Neuroscience

Neurophilosophy

Category archives for Neuroscience

TRICHOTILLOMANIA (or hair pulling) is a condition characterised by excessive grooming and strong, repeated urges pull out one’s own hair. It is classified as an obsessive-compulsive disorder (OCD), and is relatively common, affecting about 2 in 100 people. Sufferers normally feel an increasing sense of tension before pulling out their scalp hair, facial hair, and…

Apparent motion steers the wandering mind

DAYDREAMING is a critical component of conscious experience. The mind can perform mental time travel – it occasionally strays from the present moment, to recollect an experience from the near or distant past, or to imagine an event that has not yet taken place. We know that thinking about the future is dependant on memory,…

Optogenetic fMRI

OF all the techniques used by neuroscientists, none has captured the imagination of the general public more than functional magnetic resonance imaging (fMRI). The technique, which is also referred to as functional neuroimaging and, more commonly, “brain scanning”, enables us to peer into the human brain non-invasively, to observe its workings and correlate specific thought…

Near misses fuel gambling addiction

GAMBLING is extremely popular, with lottery tickets, casinos, slot machines, bingo halls and other forms of the activity generating revenues of more than £80 billion each year in the UK alone. For most people, gambling is nothing more than an entertaining way to pass the time. But for some, it becomes a compulsive and pathological…

SUBJECTIVE experience poses a major problem for neuroscientists and philosophers alike, and the relationship between them and brain function is particularly puzzling. How can I know that my perception of the colour red is the same as yours, when my experience of the colour occupies a private mental world to which nobody else has access?…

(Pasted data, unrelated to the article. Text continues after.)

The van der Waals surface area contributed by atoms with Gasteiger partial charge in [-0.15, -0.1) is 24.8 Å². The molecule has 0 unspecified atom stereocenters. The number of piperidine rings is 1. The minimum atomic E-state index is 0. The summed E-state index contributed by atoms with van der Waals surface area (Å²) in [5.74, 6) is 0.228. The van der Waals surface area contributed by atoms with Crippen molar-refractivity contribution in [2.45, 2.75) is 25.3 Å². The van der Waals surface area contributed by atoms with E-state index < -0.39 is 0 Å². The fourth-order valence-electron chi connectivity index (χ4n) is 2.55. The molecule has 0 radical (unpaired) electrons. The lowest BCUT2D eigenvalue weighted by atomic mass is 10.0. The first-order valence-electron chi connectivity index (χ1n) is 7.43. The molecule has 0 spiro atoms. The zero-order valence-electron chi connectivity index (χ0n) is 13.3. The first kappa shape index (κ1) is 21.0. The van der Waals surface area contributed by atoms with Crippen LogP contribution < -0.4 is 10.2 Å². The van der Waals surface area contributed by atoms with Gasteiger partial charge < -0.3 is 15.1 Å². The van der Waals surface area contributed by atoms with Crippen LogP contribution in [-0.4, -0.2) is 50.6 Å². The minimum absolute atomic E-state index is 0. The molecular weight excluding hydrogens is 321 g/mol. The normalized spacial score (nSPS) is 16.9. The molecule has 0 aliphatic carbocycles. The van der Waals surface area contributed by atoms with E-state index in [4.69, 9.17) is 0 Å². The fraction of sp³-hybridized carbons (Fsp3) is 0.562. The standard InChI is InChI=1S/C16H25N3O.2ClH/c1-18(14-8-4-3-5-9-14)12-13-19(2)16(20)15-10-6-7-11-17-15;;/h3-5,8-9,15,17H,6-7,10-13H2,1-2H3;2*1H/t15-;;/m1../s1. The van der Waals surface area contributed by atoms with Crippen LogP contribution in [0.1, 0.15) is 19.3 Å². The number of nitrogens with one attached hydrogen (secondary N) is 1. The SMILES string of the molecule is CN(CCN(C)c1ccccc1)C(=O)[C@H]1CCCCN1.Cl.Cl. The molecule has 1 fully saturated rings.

The mirror movement mutation

MIRROR movements are involuntary movements that mimic, and occur simultaneously with, voluntary movements on the opposite side of the body. The movements are known to occur because of a failure in communication between the two sides of the nervous system. They are thought to be normal during infancy and early childhood, but usually diminish with…

Bodily motions influence memory and emotions

WHEN talking about our feelings, we often use expressions that link emotions with movements or positions in space. If, for example, one receives good news, they might say that their “spirit soared”, or that they are feeling “on top of the world”. Conversely, negative emotions are associated with downward movements and positions – somebody who…

Botox may diminish the experience of emotion

DO you smile because you’re happy, or are you happy because you are smiling? Darwin believed that facial expressions are indeed important for experiencing emotions. In The Expression of the Emotions in Man and Animals, he wrote that “the free expression by outward signs of an emotion intensifies it…[whereas]…the repression…of all outward signs softens our…

WILLIAMS Syndrome (WS) is a rare neurodevelopmental disorder caused by the deletion of about 28 genes from the long arm of chromosome 7. It is characterized by mild to moderate mental retardation and “elfin” facial features. Most strikingly, individuals with WS exhibit highly gregarious social behaviour: they approach strangers readily and indiscriminately, behaving as if…

WHEN making moral judgements, we rely on our ability to make inferences about the beliefs and intentions of others. With this so-called “theory of mind”, we can meaningfully interpret their behaviour, and decide whether it is right or wrong. The legal system also places great emphasis on one’s intentions: a “guilty act” only produces criminal…